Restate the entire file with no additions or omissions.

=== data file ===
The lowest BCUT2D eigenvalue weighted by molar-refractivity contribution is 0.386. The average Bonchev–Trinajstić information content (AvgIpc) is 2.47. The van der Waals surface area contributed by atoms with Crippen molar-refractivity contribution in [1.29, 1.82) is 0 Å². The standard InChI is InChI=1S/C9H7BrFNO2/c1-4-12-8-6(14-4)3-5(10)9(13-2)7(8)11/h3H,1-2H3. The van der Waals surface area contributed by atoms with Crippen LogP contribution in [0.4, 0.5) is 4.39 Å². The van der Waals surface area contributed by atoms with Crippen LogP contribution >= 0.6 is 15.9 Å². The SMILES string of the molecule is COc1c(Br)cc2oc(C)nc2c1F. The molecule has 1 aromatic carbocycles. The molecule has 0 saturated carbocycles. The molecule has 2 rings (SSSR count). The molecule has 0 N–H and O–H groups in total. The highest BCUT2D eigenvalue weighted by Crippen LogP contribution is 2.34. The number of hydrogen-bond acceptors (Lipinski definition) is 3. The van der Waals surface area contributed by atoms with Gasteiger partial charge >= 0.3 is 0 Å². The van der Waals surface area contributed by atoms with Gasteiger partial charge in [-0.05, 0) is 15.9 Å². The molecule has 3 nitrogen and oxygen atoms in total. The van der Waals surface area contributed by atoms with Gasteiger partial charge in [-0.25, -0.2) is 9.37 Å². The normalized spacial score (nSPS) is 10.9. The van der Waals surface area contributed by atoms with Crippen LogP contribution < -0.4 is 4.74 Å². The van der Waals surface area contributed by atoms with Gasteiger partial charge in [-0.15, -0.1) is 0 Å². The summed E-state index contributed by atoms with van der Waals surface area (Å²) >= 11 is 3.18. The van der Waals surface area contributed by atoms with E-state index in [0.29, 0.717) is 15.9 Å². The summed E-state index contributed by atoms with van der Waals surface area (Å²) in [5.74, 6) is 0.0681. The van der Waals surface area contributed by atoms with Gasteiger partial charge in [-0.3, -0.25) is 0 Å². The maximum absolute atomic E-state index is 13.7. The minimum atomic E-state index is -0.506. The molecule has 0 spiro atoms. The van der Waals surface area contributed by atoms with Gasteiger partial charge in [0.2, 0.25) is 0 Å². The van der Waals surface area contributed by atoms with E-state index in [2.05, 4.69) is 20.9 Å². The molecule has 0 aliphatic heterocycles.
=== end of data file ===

The lowest BCUT2D eigenvalue weighted by molar-refractivity contribution is 0.386. The average Bonchev–Trinajstić information content (AvgIpc) is 2.47. The van der Waals surface area contributed by atoms with Crippen molar-refractivity contribution in [1.29, 1.82) is 0 Å². The standard InChI is InChI=1S/C9H7BrFNO2/c1-4-12-8-6(14-4)3-5(10)9(13-2)7(8)11/h3H,1-2H3. The van der Waals surface area contributed by atoms with Crippen LogP contribution in [0.4, 0.5) is 4.39 Å². The van der Waals surface area contributed by atoms with Crippen LogP contribution >= 0.6 is 15.9 Å². The SMILES string of the molecule is COc1c(Br)cc2oc(C)nc2c1F. The molecule has 1 aromatic carbocycles. The molecule has 0 saturated carbocycles. The molecule has 2 rings (SSSR count). The molecule has 0 N–H and O–H groups in total. The highest BCUT2D eigenvalue weighted by Crippen LogP contribution is 2.34. The number of hydrogen-bond acceptors (Lipinski definition) is 3. The van der Waals surface area contributed by atoms with Gasteiger partial charge >= 0.3 is 0 Å². The van der Waals surface area contributed by atoms with Gasteiger partial charge in [-0.05, 0) is 15.9 Å². The molecule has 3 nitrogen and oxygen atoms in total. The van der Waals surface area contributed by atoms with Gasteiger partial charge in [-0.25, -0.2) is 9.37 Å². The normalized spacial score (nSPS) is 10.9. The van der Waals surface area contributed by atoms with Crippen LogP contribution < -0.4 is 4.74 Å². The van der Waals surface area contributed by atoms with Gasteiger partial charge in [-0.15, -0.1) is 0 Å². The summed E-state index contributed by atoms with van der Waals surface area (Å²) >= 11 is 3.18. The van der Waals surface area contributed by atoms with E-state index in [0.29, 0.717) is 15.9 Å². The summed E-state index contributed by atoms with van der Waals surface area (Å²) in [5.74, 6) is 0.0681. The van der Waals surface area contributed by atoms with Gasteiger partial charge in [-0.3, -0.25) is 0 Å². The maximum absolute atomic E-state index is 13.7. The minimum atomic E-state index is -0.506. The molecule has 0 spiro atoms. The van der Waals surface area contributed by atoms with Gasteiger partial charge in [0.2, 0.25) is 0 Å². The van der Waals surface area contributed by atoms with E-state index in [2.05, 4.69) is 20.9 Å². The molecule has 0 aliphatic heterocycles.